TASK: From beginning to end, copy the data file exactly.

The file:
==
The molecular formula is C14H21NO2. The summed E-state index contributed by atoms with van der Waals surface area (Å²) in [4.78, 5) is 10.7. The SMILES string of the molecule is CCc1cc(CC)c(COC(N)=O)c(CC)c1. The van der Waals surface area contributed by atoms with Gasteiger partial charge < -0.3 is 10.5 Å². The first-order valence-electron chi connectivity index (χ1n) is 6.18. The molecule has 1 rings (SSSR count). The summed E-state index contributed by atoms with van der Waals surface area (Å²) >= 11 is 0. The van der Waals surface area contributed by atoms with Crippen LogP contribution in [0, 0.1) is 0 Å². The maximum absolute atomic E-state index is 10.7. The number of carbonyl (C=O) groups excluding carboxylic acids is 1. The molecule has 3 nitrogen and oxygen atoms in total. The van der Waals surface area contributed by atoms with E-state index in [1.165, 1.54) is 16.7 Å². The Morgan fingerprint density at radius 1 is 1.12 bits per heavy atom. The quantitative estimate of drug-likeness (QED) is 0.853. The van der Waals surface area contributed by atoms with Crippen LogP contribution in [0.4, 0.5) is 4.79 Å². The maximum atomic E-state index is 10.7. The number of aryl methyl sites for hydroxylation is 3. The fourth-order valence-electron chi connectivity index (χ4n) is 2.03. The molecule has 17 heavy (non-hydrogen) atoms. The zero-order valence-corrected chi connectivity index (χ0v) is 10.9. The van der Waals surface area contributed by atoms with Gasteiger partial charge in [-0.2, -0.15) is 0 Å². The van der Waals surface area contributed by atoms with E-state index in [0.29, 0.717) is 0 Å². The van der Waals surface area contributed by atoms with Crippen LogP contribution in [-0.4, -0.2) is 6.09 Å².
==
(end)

The molecular formula is C14H21NO2. The summed E-state index contributed by atoms with van der Waals surface area (Å²) in [4.78, 5) is 10.7. The SMILES string of the molecule is CCc1cc(CC)c(COC(N)=O)c(CC)c1. The van der Waals surface area contributed by atoms with Gasteiger partial charge < -0.3 is 10.5 Å². The first-order valence-electron chi connectivity index (χ1n) is 6.18. The molecule has 1 rings (SSSR count). The summed E-state index contributed by atoms with van der Waals surface area (Å²) >= 11 is 0. The van der Waals surface area contributed by atoms with Crippen LogP contribution in [0, 0.1) is 0 Å². The maximum absolute atomic E-state index is 10.7. The number of carbonyl (C=O) groups excluding carboxylic acids is 1. The molecule has 3 nitrogen and oxygen atoms in total. The van der Waals surface area contributed by atoms with E-state index in [1.165, 1.54) is 16.7 Å². The Morgan fingerprint density at radius 1 is 1.12 bits per heavy atom. The quantitative estimate of drug-likeness (QED) is 0.853. The van der Waals surface area contributed by atoms with Crippen LogP contribution in [0.4, 0.5) is 4.79 Å². The maximum atomic E-state index is 10.7. The number of aryl methyl sites for hydroxylation is 3. The fourth-order valence-electron chi connectivity index (χ4n) is 2.03. The molecule has 17 heavy (non-hydrogen) atoms. The zero-order valence-corrected chi connectivity index (χ0v) is 10.9. The van der Waals surface area contributed by atoms with Gasteiger partial charge in [-0.2, -0.15) is 0 Å². The van der Waals surface area contributed by atoms with E-state index in [0.29, 0.717) is 0 Å². The van der Waals surface area contributed by atoms with Crippen LogP contribution in [-0.4, -0.2) is 6.09 Å².